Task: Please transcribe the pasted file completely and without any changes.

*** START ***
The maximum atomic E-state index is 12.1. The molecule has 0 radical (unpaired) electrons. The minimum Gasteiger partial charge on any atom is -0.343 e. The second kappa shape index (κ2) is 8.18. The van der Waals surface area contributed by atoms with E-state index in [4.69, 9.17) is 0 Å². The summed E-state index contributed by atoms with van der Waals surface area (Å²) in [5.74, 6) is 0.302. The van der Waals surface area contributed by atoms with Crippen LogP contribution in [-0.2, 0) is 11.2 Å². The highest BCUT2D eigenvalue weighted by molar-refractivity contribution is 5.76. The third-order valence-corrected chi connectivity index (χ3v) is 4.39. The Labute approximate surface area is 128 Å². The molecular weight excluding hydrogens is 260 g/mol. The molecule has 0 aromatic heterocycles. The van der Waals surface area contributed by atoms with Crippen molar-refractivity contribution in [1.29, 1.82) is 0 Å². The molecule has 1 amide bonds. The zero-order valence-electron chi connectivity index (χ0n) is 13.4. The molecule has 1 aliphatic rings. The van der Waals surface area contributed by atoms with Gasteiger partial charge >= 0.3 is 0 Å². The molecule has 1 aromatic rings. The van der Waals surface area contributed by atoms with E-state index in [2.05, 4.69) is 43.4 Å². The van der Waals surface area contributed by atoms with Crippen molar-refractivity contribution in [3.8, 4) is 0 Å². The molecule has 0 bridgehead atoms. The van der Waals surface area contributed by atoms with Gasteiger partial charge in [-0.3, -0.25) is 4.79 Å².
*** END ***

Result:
The maximum atomic E-state index is 12.1. The molecule has 0 radical (unpaired) electrons. The minimum Gasteiger partial charge on any atom is -0.343 e. The second kappa shape index (κ2) is 8.18. The van der Waals surface area contributed by atoms with E-state index in [4.69, 9.17) is 0 Å². The summed E-state index contributed by atoms with van der Waals surface area (Å²) in [5.74, 6) is 0.302. The van der Waals surface area contributed by atoms with Crippen LogP contribution in [-0.2, 0) is 11.2 Å². The highest BCUT2D eigenvalue weighted by molar-refractivity contribution is 5.76. The third-order valence-corrected chi connectivity index (χ3v) is 4.39. The Labute approximate surface area is 128 Å². The molecular weight excluding hydrogens is 260 g/mol. The molecule has 0 aromatic heterocycles. The van der Waals surface area contributed by atoms with Crippen molar-refractivity contribution in [1.29, 1.82) is 0 Å². The molecule has 1 amide bonds. The zero-order valence-electron chi connectivity index (χ0n) is 13.4. The molecule has 1 aliphatic rings. The van der Waals surface area contributed by atoms with Gasteiger partial charge >= 0.3 is 0 Å². The molecule has 1 aromatic rings. The van der Waals surface area contributed by atoms with E-state index in [2.05, 4.69) is 43.4 Å². The van der Waals surface area contributed by atoms with Crippen molar-refractivity contribution in [3.8, 4) is 0 Å². The molecule has 0 bridgehead atoms. The van der Waals surface area contributed by atoms with Gasteiger partial charge in [-0.3, -0.25) is 4.79 Å².